Entre Ríos - Saga Catálogo Intervenciones

Saga Catálogo Intervenciones, Entre Ríos
Ultrapop, Argentina
Rating: 76
by Pablo Acuña

I remember reading Carlos Reyes' sorrowful review of Entre Ríos last album, Era. In this entry Carlos expressed his affliction towards Sebastian Carreras' struggle to adapt to the new media that ended up putting Entre Ríos in a indefinite hiatus. The truth is that Indice Virgen's founder never said goodbye to his band but decided to separate himself from the record industry and the habits of users treating all electronic music as indie music: "75 percent of the content that is uploaded to the Internet is uploaded by users and by doing so, they are feeding the corporations. Everything is devalued and is one reason to sense the music in a different way than how I did ten years ago".

Carreras could have opted to keep despising the way music works within the media, but instead he embraces it and uses it for his own benefit. In his new LP, Saga Catálogo Intervenciones, Entre Ríos defies the habitual form of releasing and promoting an album, by developing a series of interventions that include a concept performance where the viewer is introduced to a sonic and visual experience. Each of the interventions are named after a song, and that song is deconstructed live in art galleries in Buenos Aires. Carreras innovation is a beautiful reminder of his words in 2011: "Entre Ríos is a concept. The idea was setting the concept before the person's own name." While Carreras could be viewed as a suffering, airlessness kind of rock-star-dictator (he is the sole survivor of the first band lineup), appearances are often deceiving. And make no mistake about it: SCI is one of the most unabashedly sincere works of indie/electro pop I’ve come across this year. The hooks on are indelible regardless of instrumentation, containing an air around each element that is as palpable as the product's immaculate sound. First single, "Ambiental" has Julieta Brotsky displaying through her vocals, Carreras' sense of emotional urgency that makes this album special.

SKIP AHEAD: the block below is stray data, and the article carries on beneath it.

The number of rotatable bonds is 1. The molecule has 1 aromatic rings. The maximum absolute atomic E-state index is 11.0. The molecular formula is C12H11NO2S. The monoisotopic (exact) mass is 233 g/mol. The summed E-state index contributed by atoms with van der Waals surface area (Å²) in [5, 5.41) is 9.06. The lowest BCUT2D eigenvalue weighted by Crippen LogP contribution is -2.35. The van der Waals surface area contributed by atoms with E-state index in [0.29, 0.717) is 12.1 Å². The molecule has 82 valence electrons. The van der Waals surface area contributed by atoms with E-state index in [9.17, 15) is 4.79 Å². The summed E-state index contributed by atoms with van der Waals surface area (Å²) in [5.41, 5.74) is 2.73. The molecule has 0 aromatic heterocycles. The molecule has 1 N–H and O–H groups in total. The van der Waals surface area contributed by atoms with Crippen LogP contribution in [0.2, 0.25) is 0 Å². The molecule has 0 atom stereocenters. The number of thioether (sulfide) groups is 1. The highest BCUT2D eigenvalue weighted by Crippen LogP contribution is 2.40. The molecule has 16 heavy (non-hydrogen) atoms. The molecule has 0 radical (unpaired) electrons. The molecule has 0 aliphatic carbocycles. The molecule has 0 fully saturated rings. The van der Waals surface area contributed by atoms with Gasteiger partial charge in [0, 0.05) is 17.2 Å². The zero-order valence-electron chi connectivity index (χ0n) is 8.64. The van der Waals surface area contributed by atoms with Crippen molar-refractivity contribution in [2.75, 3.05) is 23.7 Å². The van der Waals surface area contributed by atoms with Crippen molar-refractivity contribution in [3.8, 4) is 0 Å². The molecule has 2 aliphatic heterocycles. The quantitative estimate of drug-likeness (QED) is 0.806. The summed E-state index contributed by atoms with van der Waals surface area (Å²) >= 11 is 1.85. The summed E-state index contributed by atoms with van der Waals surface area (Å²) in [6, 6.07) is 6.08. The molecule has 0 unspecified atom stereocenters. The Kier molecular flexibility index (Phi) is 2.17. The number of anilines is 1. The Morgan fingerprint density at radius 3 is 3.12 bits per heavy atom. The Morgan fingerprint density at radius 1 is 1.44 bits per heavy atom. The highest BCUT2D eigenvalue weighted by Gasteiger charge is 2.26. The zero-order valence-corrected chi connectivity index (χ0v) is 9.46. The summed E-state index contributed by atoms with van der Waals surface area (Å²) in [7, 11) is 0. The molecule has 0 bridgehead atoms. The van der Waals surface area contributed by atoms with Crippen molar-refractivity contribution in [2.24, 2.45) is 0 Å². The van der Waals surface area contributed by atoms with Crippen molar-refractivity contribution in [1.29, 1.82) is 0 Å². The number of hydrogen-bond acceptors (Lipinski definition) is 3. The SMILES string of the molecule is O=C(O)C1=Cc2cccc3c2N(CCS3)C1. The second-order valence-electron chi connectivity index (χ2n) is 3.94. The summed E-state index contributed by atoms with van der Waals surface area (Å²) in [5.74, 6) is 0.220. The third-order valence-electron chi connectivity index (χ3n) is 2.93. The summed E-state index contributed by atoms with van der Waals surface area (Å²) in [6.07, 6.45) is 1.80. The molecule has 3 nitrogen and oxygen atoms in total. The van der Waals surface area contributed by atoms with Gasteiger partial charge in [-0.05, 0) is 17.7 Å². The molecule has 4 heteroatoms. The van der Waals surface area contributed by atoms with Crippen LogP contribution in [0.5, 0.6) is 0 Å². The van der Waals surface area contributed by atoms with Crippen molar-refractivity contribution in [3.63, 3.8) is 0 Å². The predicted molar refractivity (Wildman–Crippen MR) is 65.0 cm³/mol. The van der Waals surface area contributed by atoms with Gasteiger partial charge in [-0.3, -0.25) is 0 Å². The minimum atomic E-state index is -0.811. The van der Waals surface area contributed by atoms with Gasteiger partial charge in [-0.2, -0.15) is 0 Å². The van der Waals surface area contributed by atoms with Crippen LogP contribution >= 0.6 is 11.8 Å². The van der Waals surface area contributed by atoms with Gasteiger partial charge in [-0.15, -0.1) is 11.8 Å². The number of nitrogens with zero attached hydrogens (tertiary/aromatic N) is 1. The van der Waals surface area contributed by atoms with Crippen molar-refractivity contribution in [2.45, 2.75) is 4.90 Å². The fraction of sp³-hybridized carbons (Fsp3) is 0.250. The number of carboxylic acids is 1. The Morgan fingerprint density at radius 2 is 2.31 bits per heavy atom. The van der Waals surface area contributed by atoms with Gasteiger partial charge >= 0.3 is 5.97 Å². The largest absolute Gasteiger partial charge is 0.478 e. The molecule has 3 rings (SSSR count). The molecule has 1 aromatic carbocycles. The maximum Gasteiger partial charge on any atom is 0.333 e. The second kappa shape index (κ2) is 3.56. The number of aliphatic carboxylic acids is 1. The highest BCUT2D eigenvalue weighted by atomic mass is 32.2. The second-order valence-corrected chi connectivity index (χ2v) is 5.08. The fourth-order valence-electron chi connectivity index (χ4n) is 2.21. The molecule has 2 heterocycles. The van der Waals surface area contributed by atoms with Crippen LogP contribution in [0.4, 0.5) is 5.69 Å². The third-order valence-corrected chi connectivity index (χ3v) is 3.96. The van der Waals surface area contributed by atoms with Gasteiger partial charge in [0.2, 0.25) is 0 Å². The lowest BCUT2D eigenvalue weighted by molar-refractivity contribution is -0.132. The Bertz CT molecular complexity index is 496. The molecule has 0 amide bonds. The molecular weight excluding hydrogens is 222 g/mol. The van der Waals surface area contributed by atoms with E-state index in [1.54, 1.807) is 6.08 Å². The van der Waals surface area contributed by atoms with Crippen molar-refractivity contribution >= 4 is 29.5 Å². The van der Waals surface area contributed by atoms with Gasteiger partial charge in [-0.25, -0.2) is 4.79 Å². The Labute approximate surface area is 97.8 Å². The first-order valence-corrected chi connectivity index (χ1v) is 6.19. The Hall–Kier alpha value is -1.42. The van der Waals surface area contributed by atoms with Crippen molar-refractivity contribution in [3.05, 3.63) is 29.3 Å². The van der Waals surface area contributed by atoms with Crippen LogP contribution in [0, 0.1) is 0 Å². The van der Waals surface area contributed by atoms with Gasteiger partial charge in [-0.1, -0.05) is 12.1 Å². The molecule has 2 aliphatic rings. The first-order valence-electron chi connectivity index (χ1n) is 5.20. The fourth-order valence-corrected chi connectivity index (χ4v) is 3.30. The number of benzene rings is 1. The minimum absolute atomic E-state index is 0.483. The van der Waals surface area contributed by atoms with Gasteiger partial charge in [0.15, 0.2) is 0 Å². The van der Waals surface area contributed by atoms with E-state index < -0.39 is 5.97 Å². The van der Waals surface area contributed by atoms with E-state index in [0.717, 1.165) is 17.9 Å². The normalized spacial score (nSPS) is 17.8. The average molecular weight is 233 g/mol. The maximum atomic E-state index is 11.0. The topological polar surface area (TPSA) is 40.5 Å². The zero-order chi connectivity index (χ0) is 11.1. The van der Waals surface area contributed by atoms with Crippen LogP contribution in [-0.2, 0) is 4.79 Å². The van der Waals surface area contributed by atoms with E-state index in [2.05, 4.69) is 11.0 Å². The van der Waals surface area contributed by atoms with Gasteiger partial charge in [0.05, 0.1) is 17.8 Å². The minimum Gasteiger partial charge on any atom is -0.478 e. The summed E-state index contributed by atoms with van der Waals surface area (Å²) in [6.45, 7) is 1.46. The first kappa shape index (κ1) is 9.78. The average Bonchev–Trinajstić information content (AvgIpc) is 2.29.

Rosario Ortega's velvety, heated vocal take on "Otra Vez", remains one of the most nakedly beautiful pieces of singing I've heard this year, in any genre. When lines like “Una vez tuve una historia, yo después tuve una herida. Otra vez tuve un deseo así que yo también sufrí derrotas,” on "Otra Vez" or "Me hiciste sentir que todavía había algo" on "Tu Siempre," are set to the emotive sounds that Entre Ríos trade in, they sound towering, impassioned, and life-affirming. SCI cannot be separated in singles (and that's a reversion for many people). Every track in this album is a piece of the puzzle that Carreras is trying to put together in our own personal experience. I find really ironic that the words Daniel Melero wrote 27 years ago describe exactly my own experience with SCI. The last track of the album is a cover for Melero's gem "Lineas" that with emotional directness truthfully claims: "Hay canciones que se llevan algo de uno cuando terminan. Son como romances que se llevan algo de uno cuando terminan". Welcome back Entre Ríos.